Send to

Choose Destination
See comment in PubMed Commons below
Psychosom Med. 1976 Jan-Feb;38(1):45-54.

A consultation-liaison psychiatry clinical clerkship.


Toward the goal of increasing the relevance of clinical psychiatry to the future practice of medicine, a full-time psychiatry clerkship has been developed on the Consultation-Liaison Psychiatry Service at the University of Vermont. This new Psychiatry Clinical clerkship was begun on a pilot basis in January, 1973, and made fully operational in January, 1974. It uses the problem oriented medical record system and the audit of student performance as basic instructional tools. A description of the background or curricular matrix of the Consultation-Liaison Psychiatry Clinical Clerkship (CLPCC) is followed by an outline of the rotation's goals, and evaluation and educational strategies as developed over 2 years. Certain performance outcomes are reported for the 1 year of full operation. These outcomes are parameters of student performance on several standardized measures applied to all Psychiatry Clerkship students. The CLPCC students seem to be at least as adequate as students on all other clerkship rotations, in terms of their knowledge of psychopharmacology, their use of the Problem Oriented Record, their ability to assess psychosocial problems, and their ability to define a psychosocial treatment plan. Further, the CLPCC students are statistically significantly more positive about their rotation as an educational experience compared with students on other psychiatry rotations. While further evaluation measures are planned to compare the CLPCC students with those who have had one of the several traditional clinical clerkship experiences in psychiatry, our experience to date would indicate that the CLPCC is a viable alternative to traditional clerkships on psychiatric services and one that may enable a greater application of psychiatric principles to the practice of medicine.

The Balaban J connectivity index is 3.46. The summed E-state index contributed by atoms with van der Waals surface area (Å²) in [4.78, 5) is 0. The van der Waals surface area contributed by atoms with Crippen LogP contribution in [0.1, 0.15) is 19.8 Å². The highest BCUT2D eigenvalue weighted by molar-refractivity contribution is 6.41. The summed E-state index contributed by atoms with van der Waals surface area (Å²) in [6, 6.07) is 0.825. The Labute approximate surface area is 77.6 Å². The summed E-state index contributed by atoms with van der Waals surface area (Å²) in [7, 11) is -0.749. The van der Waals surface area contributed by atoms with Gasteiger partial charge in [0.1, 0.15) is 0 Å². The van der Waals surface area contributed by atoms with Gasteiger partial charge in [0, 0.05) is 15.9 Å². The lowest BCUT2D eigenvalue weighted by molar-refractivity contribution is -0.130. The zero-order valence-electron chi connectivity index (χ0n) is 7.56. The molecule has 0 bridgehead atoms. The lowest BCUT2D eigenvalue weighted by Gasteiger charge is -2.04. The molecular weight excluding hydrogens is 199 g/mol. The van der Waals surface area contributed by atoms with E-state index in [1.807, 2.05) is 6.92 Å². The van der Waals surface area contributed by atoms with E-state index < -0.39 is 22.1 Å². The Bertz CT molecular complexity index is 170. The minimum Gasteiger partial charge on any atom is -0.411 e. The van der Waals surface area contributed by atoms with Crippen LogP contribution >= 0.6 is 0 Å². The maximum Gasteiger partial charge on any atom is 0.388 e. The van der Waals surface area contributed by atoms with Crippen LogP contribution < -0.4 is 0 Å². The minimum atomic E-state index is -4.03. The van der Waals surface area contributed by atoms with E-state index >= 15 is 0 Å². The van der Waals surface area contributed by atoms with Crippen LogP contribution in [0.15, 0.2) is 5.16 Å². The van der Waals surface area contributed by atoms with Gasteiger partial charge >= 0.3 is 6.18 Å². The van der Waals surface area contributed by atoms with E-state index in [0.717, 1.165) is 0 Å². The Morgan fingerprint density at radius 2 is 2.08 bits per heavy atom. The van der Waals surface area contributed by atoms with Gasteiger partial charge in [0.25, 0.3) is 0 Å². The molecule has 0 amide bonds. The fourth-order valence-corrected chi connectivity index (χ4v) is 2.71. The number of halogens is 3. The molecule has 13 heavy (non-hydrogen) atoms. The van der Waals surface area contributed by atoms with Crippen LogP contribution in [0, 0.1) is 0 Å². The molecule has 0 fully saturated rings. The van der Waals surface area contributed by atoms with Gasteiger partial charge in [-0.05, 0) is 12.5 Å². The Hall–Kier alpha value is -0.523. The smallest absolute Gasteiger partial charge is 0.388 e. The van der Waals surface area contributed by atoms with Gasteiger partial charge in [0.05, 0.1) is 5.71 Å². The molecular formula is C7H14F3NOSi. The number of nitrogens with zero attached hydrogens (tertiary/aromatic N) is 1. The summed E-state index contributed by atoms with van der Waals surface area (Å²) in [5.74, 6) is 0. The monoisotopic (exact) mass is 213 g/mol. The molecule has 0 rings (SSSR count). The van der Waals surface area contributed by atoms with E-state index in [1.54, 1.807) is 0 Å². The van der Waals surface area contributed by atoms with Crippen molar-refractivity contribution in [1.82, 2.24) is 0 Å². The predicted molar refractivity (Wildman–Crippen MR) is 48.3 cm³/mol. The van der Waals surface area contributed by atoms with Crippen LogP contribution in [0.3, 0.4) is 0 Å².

[PubMed - indexed for MEDLINE]
PubMed Commons home

PubMed Commons

How to join PubMed Commons

    Supplemental Content

    Full text links

    Icon for Lippincott Williams & Wilkins
    Loading ...
    Support Center